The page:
Date reviewed: June 2022 | Tested by: John Milbank | RRP: £269.99 (jacket) & £179.99 (trousers) | www.furygan.com
Riding in the UK can be a mixed bag – plenty of rain at time of course, but temperatures can get high too. Adventure riding kit should offer the best of both worlds, with a removable waterproof liner and plenty of vents. In this review of the Furygan Brevent jacket and Furygan Apalaches trousers, I’ll be looking at their waterproof capabilities, winter warmth, and venting for summer use. I’ve been using them on a 2001 Honda VFR800 and a 2019 BMW S1000XR to find out if they’re any good…
Being an adventure jacket means that the Furygan Brevent has a separate, removable thermal liner AND another, separate waterproof one. It’s impressive that undue bulk hasn’t been added in this as some adventure gear can feel quite clunky. Still though, you do have to take account of the fact that, when fully fitted out, there is more to this jacket than some others.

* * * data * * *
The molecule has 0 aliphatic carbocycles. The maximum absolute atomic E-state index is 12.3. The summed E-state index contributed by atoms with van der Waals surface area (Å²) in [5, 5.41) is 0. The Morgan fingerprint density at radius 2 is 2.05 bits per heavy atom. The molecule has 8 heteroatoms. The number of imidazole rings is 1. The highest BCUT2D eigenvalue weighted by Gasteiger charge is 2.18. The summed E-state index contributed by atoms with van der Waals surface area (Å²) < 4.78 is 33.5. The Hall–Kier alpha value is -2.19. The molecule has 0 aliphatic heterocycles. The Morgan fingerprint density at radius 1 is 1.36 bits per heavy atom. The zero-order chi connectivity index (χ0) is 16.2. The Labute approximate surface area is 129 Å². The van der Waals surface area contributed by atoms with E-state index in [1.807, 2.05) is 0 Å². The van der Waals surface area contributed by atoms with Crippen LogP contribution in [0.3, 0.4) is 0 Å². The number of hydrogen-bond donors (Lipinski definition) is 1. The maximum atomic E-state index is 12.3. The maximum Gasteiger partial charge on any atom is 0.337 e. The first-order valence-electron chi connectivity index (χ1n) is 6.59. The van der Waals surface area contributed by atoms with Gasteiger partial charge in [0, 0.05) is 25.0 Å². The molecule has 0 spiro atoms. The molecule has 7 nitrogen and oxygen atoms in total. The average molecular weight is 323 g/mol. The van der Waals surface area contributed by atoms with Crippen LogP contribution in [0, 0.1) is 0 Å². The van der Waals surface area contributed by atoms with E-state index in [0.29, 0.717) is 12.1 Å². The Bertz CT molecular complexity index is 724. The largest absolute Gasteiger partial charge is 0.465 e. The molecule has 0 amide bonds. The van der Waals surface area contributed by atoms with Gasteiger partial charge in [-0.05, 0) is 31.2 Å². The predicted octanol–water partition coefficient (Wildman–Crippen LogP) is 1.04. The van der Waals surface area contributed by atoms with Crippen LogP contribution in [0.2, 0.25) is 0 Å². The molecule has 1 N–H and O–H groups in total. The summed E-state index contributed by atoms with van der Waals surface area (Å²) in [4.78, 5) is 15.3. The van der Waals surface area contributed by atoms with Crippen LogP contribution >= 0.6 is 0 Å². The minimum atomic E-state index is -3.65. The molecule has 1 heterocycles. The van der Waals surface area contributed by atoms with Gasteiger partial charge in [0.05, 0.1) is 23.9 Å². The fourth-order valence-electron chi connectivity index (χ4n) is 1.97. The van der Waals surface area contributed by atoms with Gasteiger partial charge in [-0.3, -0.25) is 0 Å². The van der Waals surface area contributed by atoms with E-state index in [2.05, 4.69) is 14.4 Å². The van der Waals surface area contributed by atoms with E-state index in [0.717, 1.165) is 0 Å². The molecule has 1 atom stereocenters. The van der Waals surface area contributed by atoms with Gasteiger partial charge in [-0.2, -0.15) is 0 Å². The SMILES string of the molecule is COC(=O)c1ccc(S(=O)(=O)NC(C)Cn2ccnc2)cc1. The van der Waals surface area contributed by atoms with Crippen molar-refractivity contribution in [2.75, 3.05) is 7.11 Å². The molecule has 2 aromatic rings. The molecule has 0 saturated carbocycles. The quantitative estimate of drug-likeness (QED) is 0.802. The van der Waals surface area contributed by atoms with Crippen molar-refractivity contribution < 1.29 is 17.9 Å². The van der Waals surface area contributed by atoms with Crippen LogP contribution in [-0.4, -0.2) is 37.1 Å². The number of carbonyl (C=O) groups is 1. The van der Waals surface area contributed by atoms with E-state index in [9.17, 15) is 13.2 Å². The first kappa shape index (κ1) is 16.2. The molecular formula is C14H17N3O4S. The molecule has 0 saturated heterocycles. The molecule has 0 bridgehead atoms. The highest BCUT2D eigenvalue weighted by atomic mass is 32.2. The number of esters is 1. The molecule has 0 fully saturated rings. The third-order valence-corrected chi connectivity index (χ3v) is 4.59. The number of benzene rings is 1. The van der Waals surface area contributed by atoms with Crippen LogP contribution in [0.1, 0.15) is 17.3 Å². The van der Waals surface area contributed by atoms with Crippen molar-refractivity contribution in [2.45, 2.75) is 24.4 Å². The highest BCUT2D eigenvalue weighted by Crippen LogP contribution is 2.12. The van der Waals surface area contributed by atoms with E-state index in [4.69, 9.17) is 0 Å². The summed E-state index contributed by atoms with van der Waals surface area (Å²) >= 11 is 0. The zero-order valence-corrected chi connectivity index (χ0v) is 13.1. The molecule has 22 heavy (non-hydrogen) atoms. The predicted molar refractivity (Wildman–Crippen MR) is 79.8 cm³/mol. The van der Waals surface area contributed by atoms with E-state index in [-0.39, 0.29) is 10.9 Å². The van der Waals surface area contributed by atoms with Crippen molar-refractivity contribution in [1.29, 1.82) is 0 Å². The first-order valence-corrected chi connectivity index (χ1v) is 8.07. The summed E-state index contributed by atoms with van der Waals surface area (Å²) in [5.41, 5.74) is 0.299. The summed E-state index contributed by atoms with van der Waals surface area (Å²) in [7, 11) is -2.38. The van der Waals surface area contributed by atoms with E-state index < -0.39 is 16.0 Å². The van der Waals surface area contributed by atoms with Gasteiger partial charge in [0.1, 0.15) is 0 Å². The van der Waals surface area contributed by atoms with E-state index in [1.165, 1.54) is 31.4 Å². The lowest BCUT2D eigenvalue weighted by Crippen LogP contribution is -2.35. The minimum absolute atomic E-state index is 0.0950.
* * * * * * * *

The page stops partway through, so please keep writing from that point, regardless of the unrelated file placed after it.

I’ve put on weight recently, and found that I needed to go to XL in the Apalaches trousers that are paired with the Brevent (though these have a fixed, non-removable waterproof liner). Furygan tends to have a slimmer cut in its products, and I should probably have gone for an XL jacket, but this is more down to my cake-retention than anything to do with the design. As with any gear, always try it on both walking around and sat on the bike to get the best fit for you.
The Brevent seems well put together, with double-stitching on the seams (one stitch hidden beneath the fold in the material, to protect the thread in a slide), and some thoughtful touches like the neoprene edging on the collar.